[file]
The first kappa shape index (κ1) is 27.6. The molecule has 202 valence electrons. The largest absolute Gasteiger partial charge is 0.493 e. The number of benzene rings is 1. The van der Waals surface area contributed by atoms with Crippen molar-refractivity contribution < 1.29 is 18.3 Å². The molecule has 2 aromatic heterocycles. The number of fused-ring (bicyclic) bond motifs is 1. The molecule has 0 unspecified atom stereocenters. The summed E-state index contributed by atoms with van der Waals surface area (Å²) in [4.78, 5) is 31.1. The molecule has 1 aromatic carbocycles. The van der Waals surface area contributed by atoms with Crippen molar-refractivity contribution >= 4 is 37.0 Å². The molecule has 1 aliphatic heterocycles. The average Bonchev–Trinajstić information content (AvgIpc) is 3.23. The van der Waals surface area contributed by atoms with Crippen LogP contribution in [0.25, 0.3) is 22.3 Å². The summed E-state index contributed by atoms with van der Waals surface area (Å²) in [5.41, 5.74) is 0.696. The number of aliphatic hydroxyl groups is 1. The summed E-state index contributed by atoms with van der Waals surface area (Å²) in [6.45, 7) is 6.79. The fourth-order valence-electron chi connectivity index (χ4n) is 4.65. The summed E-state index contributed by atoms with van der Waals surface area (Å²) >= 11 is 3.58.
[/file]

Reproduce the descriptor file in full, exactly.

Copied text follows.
The first kappa shape index (κ1) is 27.6. The molecule has 202 valence electrons. The largest absolute Gasteiger partial charge is 0.493 e. The number of benzene rings is 1. The van der Waals surface area contributed by atoms with Crippen molar-refractivity contribution < 1.29 is 18.3 Å². The molecule has 2 aromatic heterocycles. The number of fused-ring (bicyclic) bond motifs is 1. The molecule has 0 unspecified atom stereocenters. The summed E-state index contributed by atoms with van der Waals surface area (Å²) in [4.78, 5) is 31.1. The molecule has 1 aromatic carbocycles. The van der Waals surface area contributed by atoms with Crippen molar-refractivity contribution >= 4 is 37.0 Å². The molecule has 1 aliphatic heterocycles. The average Bonchev–Trinajstić information content (AvgIpc) is 3.23. The van der Waals surface area contributed by atoms with Crippen LogP contribution in [0.25, 0.3) is 22.3 Å². The summed E-state index contributed by atoms with van der Waals surface area (Å²) in [5.41, 5.74) is 0.696. The number of aliphatic hydroxyl groups is 1. The summed E-state index contributed by atoms with van der Waals surface area (Å²) in [6.45, 7) is 6.79. The fourth-order valence-electron chi connectivity index (χ4n) is 4.65. The summed E-state index contributed by atoms with van der Waals surface area (Å²) >= 11 is 3.58.